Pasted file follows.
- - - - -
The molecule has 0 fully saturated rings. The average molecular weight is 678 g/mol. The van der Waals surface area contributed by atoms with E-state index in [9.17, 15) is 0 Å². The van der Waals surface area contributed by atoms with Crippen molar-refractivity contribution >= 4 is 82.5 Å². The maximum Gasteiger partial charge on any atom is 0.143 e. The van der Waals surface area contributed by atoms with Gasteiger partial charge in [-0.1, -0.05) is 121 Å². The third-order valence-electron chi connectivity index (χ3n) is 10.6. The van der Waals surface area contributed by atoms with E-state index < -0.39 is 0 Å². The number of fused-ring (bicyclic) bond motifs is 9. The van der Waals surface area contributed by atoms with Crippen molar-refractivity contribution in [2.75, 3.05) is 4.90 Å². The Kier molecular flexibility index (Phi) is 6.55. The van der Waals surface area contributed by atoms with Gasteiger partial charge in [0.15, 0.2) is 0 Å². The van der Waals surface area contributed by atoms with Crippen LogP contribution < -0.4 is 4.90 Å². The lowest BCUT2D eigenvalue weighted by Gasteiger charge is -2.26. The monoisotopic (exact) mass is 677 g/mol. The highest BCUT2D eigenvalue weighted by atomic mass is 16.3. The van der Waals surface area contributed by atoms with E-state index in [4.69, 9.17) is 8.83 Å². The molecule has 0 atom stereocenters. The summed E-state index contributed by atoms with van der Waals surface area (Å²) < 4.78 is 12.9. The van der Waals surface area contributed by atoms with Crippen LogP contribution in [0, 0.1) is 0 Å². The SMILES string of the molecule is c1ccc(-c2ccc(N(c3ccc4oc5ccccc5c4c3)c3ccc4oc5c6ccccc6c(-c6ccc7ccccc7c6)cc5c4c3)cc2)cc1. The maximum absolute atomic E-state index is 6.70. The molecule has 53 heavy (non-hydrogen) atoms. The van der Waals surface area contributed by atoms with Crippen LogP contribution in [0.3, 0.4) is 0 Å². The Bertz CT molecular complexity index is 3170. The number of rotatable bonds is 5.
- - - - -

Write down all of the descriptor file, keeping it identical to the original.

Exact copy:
The molecule has 0 fully saturated rings. The average molecular weight is 678 g/mol. The van der Waals surface area contributed by atoms with E-state index in [9.17, 15) is 0 Å². The van der Waals surface area contributed by atoms with Crippen molar-refractivity contribution >= 4 is 82.5 Å². The maximum Gasteiger partial charge on any atom is 0.143 e. The van der Waals surface area contributed by atoms with Gasteiger partial charge in [-0.1, -0.05) is 121 Å². The third-order valence-electron chi connectivity index (χ3n) is 10.6. The van der Waals surface area contributed by atoms with E-state index < -0.39 is 0 Å². The number of fused-ring (bicyclic) bond motifs is 9. The van der Waals surface area contributed by atoms with Crippen molar-refractivity contribution in [2.75, 3.05) is 4.90 Å². The Kier molecular flexibility index (Phi) is 6.55. The van der Waals surface area contributed by atoms with Gasteiger partial charge in [0.15, 0.2) is 0 Å². The van der Waals surface area contributed by atoms with Crippen LogP contribution < -0.4 is 4.90 Å². The lowest BCUT2D eigenvalue weighted by Gasteiger charge is -2.26. The monoisotopic (exact) mass is 677 g/mol. The highest BCUT2D eigenvalue weighted by atomic mass is 16.3. The van der Waals surface area contributed by atoms with E-state index in [4.69, 9.17) is 8.83 Å². The molecule has 0 atom stereocenters. The summed E-state index contributed by atoms with van der Waals surface area (Å²) < 4.78 is 12.9. The van der Waals surface area contributed by atoms with Crippen LogP contribution in [0, 0.1) is 0 Å². The SMILES string of the molecule is c1ccc(-c2ccc(N(c3ccc4oc5ccccc5c4c3)c3ccc4oc5c6ccccc6c(-c6ccc7ccccc7c6)cc5c4c3)cc2)cc1. The maximum absolute atomic E-state index is 6.70. The molecule has 53 heavy (non-hydrogen) atoms. The van der Waals surface area contributed by atoms with Crippen LogP contribution in [0.3, 0.4) is 0 Å². The Bertz CT molecular complexity index is 3170. The number of rotatable bonds is 5.